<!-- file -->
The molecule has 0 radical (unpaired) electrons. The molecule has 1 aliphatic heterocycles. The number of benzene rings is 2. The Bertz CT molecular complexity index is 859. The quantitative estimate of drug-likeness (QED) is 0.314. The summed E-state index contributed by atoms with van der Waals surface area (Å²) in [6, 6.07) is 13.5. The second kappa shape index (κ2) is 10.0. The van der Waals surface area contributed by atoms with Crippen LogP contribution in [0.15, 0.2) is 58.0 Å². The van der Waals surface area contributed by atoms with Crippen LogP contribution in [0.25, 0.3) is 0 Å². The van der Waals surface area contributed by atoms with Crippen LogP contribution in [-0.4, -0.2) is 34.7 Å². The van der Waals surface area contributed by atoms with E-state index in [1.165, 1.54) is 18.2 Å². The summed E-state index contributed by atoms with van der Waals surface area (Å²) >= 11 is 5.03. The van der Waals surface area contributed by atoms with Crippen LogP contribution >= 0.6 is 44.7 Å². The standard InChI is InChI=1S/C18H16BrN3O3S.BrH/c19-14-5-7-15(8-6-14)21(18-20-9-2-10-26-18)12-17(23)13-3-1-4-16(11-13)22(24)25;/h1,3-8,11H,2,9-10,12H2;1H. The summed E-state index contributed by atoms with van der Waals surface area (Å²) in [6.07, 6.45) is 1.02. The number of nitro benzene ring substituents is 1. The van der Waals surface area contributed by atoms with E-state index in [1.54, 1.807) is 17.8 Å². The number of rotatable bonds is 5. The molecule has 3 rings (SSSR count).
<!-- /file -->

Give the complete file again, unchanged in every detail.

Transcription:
The molecule has 0 radical (unpaired) electrons. The molecule has 1 aliphatic heterocycles. The number of benzene rings is 2. The Bertz CT molecular complexity index is 859. The quantitative estimate of drug-likeness (QED) is 0.314. The summed E-state index contributed by atoms with van der Waals surface area (Å²) in [6, 6.07) is 13.5. The second kappa shape index (κ2) is 10.0. The van der Waals surface area contributed by atoms with Crippen LogP contribution in [0.15, 0.2) is 58.0 Å². The van der Waals surface area contributed by atoms with Crippen LogP contribution in [0.25, 0.3) is 0 Å². The van der Waals surface area contributed by atoms with Crippen LogP contribution in [-0.4, -0.2) is 34.7 Å². The van der Waals surface area contributed by atoms with E-state index in [1.165, 1.54) is 18.2 Å². The summed E-state index contributed by atoms with van der Waals surface area (Å²) >= 11 is 5.03. The van der Waals surface area contributed by atoms with Crippen LogP contribution >= 0.6 is 44.7 Å². The standard InChI is InChI=1S/C18H16BrN3O3S.BrH/c19-14-5-7-15(8-6-14)21(18-20-9-2-10-26-18)12-17(23)13-3-1-4-16(11-13)22(24)25;/h1,3-8,11H,2,9-10,12H2;1H. The summed E-state index contributed by atoms with van der Waals surface area (Å²) in [6.07, 6.45) is 1.02. The number of nitro benzene ring substituents is 1. The van der Waals surface area contributed by atoms with E-state index in [1.54, 1.807) is 17.8 Å². The number of rotatable bonds is 5. The molecule has 3 rings (SSSR count).